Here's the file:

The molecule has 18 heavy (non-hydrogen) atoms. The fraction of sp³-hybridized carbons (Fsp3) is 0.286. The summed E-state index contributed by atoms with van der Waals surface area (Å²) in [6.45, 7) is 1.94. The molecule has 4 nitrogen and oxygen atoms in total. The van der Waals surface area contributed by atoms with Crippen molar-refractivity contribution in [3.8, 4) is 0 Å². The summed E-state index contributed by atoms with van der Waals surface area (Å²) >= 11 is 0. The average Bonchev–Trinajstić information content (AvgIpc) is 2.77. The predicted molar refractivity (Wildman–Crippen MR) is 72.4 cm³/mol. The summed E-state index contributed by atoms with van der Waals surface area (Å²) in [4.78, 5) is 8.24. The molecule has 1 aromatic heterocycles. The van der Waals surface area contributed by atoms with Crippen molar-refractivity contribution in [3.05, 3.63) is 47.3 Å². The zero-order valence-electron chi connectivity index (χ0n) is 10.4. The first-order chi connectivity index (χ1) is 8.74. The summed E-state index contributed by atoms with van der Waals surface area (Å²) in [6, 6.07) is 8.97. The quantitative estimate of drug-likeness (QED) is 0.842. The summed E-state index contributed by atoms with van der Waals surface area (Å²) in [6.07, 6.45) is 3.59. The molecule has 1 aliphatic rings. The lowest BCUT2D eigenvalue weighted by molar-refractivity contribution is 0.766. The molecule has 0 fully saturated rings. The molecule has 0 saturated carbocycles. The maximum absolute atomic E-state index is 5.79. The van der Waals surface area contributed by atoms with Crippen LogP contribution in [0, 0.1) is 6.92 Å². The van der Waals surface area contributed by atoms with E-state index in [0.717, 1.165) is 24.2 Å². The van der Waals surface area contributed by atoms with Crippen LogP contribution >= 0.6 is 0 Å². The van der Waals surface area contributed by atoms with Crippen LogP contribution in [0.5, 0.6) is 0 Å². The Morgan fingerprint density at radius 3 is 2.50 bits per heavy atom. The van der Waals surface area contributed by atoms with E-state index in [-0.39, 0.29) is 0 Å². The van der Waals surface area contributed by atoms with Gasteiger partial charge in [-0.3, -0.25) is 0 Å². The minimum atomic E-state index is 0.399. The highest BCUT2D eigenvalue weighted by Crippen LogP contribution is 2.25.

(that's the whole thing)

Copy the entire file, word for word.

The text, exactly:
The molecule has 18 heavy (non-hydrogen) atoms. The fraction of sp³-hybridized carbons (Fsp3) is 0.286. The summed E-state index contributed by atoms with van der Waals surface area (Å²) in [6.45, 7) is 1.94. The molecule has 4 nitrogen and oxygen atoms in total. The van der Waals surface area contributed by atoms with Crippen molar-refractivity contribution in [3.8, 4) is 0 Å². The summed E-state index contributed by atoms with van der Waals surface area (Å²) >= 11 is 0. The average Bonchev–Trinajstić information content (AvgIpc) is 2.77. The predicted molar refractivity (Wildman–Crippen MR) is 72.4 cm³/mol. The summed E-state index contributed by atoms with van der Waals surface area (Å²) in [4.78, 5) is 8.24. The molecule has 1 aromatic heterocycles. The van der Waals surface area contributed by atoms with Crippen molar-refractivity contribution in [3.05, 3.63) is 47.3 Å². The zero-order valence-electron chi connectivity index (χ0n) is 10.4. The first-order chi connectivity index (χ1) is 8.74. The summed E-state index contributed by atoms with van der Waals surface area (Å²) in [6, 6.07) is 8.97. The quantitative estimate of drug-likeness (QED) is 0.842. The summed E-state index contributed by atoms with van der Waals surface area (Å²) in [6.07, 6.45) is 3.59. The molecule has 1 aliphatic rings. The lowest BCUT2D eigenvalue weighted by molar-refractivity contribution is 0.766. The molecule has 0 fully saturated rings. The molecule has 0 saturated carbocycles. The maximum absolute atomic E-state index is 5.79. The van der Waals surface area contributed by atoms with Crippen LogP contribution in [0, 0.1) is 6.92 Å². The van der Waals surface area contributed by atoms with E-state index in [0.717, 1.165) is 24.2 Å². The van der Waals surface area contributed by atoms with Crippen LogP contribution >= 0.6 is 0 Å². The van der Waals surface area contributed by atoms with Crippen LogP contribution in [0.5, 0.6) is 0 Å². The Morgan fingerprint density at radius 3 is 2.50 bits per heavy atom. The van der Waals surface area contributed by atoms with E-state index in [-0.39, 0.29) is 0 Å². The van der Waals surface area contributed by atoms with Gasteiger partial charge in [-0.3, -0.25) is 0 Å². The minimum atomic E-state index is 0.399. The highest BCUT2D eigenvalue weighted by Crippen LogP contribution is 2.25.